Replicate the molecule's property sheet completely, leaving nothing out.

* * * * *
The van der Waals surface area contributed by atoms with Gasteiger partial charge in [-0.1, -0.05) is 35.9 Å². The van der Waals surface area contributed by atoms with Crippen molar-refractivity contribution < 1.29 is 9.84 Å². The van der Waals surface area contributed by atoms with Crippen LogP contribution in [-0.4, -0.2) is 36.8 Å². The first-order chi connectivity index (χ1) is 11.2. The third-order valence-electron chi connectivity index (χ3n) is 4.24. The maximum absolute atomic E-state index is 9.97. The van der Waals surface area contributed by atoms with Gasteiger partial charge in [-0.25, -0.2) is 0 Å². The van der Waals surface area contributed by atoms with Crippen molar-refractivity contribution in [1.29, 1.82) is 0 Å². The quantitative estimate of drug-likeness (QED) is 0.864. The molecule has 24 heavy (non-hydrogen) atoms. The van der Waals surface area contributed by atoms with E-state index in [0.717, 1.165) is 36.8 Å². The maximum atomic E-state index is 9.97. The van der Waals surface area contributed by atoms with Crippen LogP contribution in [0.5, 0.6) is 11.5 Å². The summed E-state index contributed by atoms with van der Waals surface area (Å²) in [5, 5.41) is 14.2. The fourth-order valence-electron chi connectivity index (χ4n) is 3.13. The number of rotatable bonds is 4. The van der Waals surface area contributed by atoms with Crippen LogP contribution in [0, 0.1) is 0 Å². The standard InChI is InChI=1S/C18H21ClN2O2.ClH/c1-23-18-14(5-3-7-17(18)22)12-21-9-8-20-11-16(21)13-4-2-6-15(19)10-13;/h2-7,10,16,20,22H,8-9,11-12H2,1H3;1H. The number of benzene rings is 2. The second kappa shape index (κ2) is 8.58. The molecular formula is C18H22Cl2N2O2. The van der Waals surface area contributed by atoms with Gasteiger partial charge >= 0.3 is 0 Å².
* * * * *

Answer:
The van der Waals surface area contributed by atoms with Gasteiger partial charge in [-0.1, -0.05) is 35.9 Å². The van der Waals surface area contributed by atoms with Crippen molar-refractivity contribution < 1.29 is 9.84 Å². The van der Waals surface area contributed by atoms with Crippen LogP contribution in [-0.4, -0.2) is 36.8 Å². The first-order chi connectivity index (χ1) is 11.2. The third-order valence-electron chi connectivity index (χ3n) is 4.24. The maximum absolute atomic E-state index is 9.97. The van der Waals surface area contributed by atoms with Gasteiger partial charge in [-0.25, -0.2) is 0 Å². The van der Waals surface area contributed by atoms with Crippen molar-refractivity contribution in [1.29, 1.82) is 0 Å². The quantitative estimate of drug-likeness (QED) is 0.864. The molecule has 24 heavy (non-hydrogen) atoms. The van der Waals surface area contributed by atoms with E-state index in [0.717, 1.165) is 36.8 Å². The maximum atomic E-state index is 9.97. The van der Waals surface area contributed by atoms with Crippen LogP contribution in [0.5, 0.6) is 11.5 Å². The summed E-state index contributed by atoms with van der Waals surface area (Å²) in [5, 5.41) is 14.2. The fourth-order valence-electron chi connectivity index (χ4n) is 3.13. The number of rotatable bonds is 4. The van der Waals surface area contributed by atoms with Crippen LogP contribution in [0, 0.1) is 0 Å². The standard InChI is InChI=1S/C18H21ClN2O2.ClH/c1-23-18-14(5-3-7-17(18)22)12-21-9-8-20-11-16(21)13-4-2-6-15(19)10-13;/h2-7,10,16,20,22H,8-9,11-12H2,1H3;1H. The number of benzene rings is 2. The second kappa shape index (κ2) is 8.58. The molecular formula is C18H22Cl2N2O2. The van der Waals surface area contributed by atoms with Gasteiger partial charge >= 0.3 is 0 Å².